As we head into our final six games of the season it can be difficult to know what to make of the current situation at Sunderland.
We currently sit seventh in the league, have a totally unbalanced squad and face the prospect of spending a fifth successive season in League One.
Despite this grim state of affairs, most fans are firmly behind the manager and have faith in his medium-term ability to finally get us out of this division, a prospect that would have seemed unthinkable if you’d proposed this scenario as we topped the table just before the new year.
To add to the confusion, performances and results have overtly shown little correlation, a 3-1 home win over Fleetwood Town was described as the worst one of his sides have ever played and still emerged victorious by Alex Neil.
Just days later we laboured for long parts of a 2-0 success, yet dominated away games to Charlton Athletic and Lincoln without finding a breakthrough.
Although Saturday’s win over Gillingham showed improvement in some areas, the lads struggled to create many clear cut chances and only a late Nathan Broadhead goal prevented us from dropping vital points.
This is not to say that I think that we have been lucky, in all three of the aforementioned home games we did have the better chances and the determination amongst the players has been admirable. But too often at home we have failed to take a game by the scruff of the neck early on.
Neil undoubtedly deserves great credit for his subs with his substitutions making crucial contributions in all of our home wins under his management so far, but this in itself is something of a paradox and can lead to some questions surrounding some of his starting lineups.
For what it’s worth, I have been a big fan of Neil’s work since he arrived at the club. I believe that despite there being obvious reasons to be pessimistic about our chances, if I had to nail my colours to the mast I think there’s a strong chance that we will make it in the play-offs and even win them.
Again, there would be a certain irony in Sunderland achieving promotion when only a month or so previously it felt like the club was at a new low, even by League One standards and fan morale was on the floor.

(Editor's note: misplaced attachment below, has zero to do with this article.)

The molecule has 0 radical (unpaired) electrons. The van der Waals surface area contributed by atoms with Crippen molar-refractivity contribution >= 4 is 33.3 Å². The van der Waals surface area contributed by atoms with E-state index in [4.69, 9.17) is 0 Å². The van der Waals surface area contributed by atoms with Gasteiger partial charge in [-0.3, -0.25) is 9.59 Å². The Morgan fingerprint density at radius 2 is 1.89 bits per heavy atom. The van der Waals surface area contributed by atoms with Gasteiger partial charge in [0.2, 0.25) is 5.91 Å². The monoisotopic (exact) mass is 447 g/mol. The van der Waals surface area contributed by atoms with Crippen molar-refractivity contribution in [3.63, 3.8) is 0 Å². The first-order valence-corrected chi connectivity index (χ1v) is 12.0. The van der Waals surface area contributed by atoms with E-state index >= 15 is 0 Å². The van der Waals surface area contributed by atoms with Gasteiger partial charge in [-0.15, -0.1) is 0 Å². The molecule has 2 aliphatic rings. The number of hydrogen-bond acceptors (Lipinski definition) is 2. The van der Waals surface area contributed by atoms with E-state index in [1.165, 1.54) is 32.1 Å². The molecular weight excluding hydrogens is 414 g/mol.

However, it cannot be denied that there have been some big improvements in recent weeks, especially from a defensive perspective.
I don’t want to tempt fate but I can’t see an Alex Neil Sunderland side losing 3-0, 4-0, 5-1 and 6-0 over the course of a season.
Indeed since the Scotsman came in, we have conceded just five goals in nine games including just one in our last six.
This stat is all the more impressive when you consider that during that period we have rarely enjoyed the luxury of a settled backline.
Anthony Patterson has also grown into the number one position and has gone from looking like a quivering wreck to a commanding presence and his game management has shown maturity beyond his years.
Neil has also managed to plug our biggest weakness in stopping the back four from being exposed on a regular basis.
In his second game in charge, MK Dons carved us wide open for both their goals in a continuation of the defensive shape or lack of under Lee Johnson.
Now when we lose possession we have a solid enough base to stop teams from transitioning from defence into attack at breakneck speed which allows us to assert more control on games.
Although O’Nien and Corey Evans are certainly limited in their impact on games from an attacking perspective, their defensive work has given us the foundation to grind out recent results.
This potentially stands us in good stead as we embark on our final six games, in which we play three of the current top eight.
Neil has already demonstrated in our 3-0 triumph over Wigan that he is more than capable of setting us up well in one-off games and against teams who will look to enjoy more possession and get on the front foot.
Naturally, the likes of Plymouth, Oxford and Rotherham will leave more gaps for us to exploit in pursuit of three points in stark contrast to the likes of Crewe, Gillingham and Crewe who may as well have begun time wasting during the warm up.
This will suit our key attacking players such as Partick Roberts and Jack Clarke who will have more space to carry the ball rather than having to toil away against defences who are camped in their own half.
Having the option to rotate the likes of Jay Matete, Corry Evans, Luke O’Nien and Dan Neil further strengthens our chances during the run in. Depending on the state of play in the final 20 minutes we have the option of either solidifying the centre of the park or bringing on more creative players to get us on the front foot and exploit gaps in the opposition.
Of course, I may look like a fool in the coming weeks and could potentially finish in Wise Men Say’s favourite position of eighth, but I firmly believe with the foundations we have laid in recent weeks – combined with Alex Neil’s game management – we can cement our play-off position this month.